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OPS superintendent defends academies and pathways, says they will expand opportunities
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OPS superintendent defends academies and pathways, says they will expand opportunities

Omaha Public Schools Superintendent Cheryl Logan says OPS has some of the finest programs she has seen in her three decades as an educator.

They’re just not available to every student. And not all students are encouraged to take advantage of them.

That, she said, is why the district must make changes to the program offerings at all of the district’s high schools.

Cheryl Logan

Logan

“When you have structures that support one set of children better than they support another set of children, you have to examine that and work so that is not the case,” Logan said. “And that’s the case. And it doesn’t feel good for me to say that as a superintendent.”

In January, district officials announced a plan to establish academy programs or career pathways at each of the district’s high schools, including the two new schools opening in the 2022-23 school year. All students would be required to pick an academy or a pathway at their school.

But months after OPS made the announcement, parents say they still are waiting for specifics on the changes and what they mean for their children.

Parents have flooded the email inboxes of school board members with questions and concerns. They also have spoken at board meetings and organized their own virtual town halls.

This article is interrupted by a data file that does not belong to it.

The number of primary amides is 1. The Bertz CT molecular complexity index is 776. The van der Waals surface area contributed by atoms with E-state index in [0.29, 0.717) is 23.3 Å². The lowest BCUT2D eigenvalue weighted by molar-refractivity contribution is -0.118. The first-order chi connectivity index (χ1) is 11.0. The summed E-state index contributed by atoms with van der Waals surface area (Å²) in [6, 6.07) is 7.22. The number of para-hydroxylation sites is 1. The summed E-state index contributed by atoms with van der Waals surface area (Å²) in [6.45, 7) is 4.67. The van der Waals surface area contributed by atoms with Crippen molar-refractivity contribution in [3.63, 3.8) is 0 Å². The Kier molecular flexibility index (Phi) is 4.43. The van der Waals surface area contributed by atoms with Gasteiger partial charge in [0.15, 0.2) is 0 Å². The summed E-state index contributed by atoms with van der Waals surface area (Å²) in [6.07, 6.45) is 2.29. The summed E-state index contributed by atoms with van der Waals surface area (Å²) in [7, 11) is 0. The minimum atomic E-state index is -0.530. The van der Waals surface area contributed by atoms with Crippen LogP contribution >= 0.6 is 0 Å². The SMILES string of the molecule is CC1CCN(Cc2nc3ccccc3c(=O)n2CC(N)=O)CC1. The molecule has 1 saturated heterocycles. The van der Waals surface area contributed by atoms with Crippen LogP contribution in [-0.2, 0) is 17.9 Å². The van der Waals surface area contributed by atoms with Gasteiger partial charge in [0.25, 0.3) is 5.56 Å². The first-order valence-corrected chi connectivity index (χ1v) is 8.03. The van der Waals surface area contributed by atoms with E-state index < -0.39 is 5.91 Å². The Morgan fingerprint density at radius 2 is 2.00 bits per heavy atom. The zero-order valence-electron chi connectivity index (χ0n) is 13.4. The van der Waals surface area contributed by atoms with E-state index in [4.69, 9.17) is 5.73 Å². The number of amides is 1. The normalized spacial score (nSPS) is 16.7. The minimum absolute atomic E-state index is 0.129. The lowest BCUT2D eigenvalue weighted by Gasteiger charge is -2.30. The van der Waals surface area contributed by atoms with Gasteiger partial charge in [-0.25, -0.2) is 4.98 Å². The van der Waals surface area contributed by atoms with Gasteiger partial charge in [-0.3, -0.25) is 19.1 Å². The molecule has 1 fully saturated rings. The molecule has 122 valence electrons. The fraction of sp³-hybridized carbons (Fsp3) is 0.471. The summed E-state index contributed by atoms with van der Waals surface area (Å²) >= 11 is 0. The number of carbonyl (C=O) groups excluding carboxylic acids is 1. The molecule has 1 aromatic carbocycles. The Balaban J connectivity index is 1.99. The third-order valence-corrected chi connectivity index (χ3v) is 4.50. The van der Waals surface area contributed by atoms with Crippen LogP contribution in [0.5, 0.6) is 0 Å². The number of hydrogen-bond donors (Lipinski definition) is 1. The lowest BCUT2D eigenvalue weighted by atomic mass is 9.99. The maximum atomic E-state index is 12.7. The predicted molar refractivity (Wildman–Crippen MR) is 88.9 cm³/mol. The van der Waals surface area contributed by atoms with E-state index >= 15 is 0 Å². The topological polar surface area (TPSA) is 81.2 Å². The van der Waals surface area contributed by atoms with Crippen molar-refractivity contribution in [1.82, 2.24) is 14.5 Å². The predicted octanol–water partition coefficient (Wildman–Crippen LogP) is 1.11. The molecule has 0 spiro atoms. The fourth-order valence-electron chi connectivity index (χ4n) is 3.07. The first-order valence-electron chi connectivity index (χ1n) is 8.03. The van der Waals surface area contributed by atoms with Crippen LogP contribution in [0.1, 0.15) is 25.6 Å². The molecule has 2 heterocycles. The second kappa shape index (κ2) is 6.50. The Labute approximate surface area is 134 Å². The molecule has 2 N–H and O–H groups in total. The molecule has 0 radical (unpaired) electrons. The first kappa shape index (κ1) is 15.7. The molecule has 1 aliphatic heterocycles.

Parents, students and alumni of Central High School have been the most vocal about their concerns.

Laura Ritchie, a parent of a current Central student and two Central alums, said she has spent months trying to get answers to her questions about the plan and understand the specifics. She said she still hasn’t received clear responses from the district.

“I am concerned that the district has really exciting ideas, but I don’t get the sense that they have spoken to enough people to identify the pitfalls that could occur,” Ritchie said.

After getting off to what Logan has acknowledged was a “wobbly start,” the district will soon begin holding engagement sessions with families and staff on the proposed high school changes.

OPS defines academies as small learning communities with a career focus. Pathways are a series of four or more classes focused on a group of related careers.

Burke High School, for example, would have air and space, leadership and communications academies. Central High School would have pathways in arts and leadership.

Invitations to participate in the engagement sessions went out to families on Friday.

Bridget Blevins, an OPS spokeswoman, said families who attend the sessions will get an overview of the proposed changes, including detailed information specific to the proposed pathways at their children’s schools.

The district will also give a video presentation with districtwide information and have a question-and-answer session with those in attendance.

The sessions will take place in person and virtually at each of the district’s high schools.

John Crowe, director of enterprise strategy and innovation for OPS, told the school board last month that families have indicated that they want district officials to explain the need for the academies and pathways and what the program will achieve.

In July, after the engagement sessions, district officials will review the feedback they have collected. In August, they will share any updates to the proposal. In September, the school board is scheduled to vote on the plan.

Several parents said they are skeptical that the sessions will produce much dialogue or result in any changes to the plan. Parent Kim Shaneyfelt said the district already tried to push the changes through without a vote from the school board and without people understanding the changes.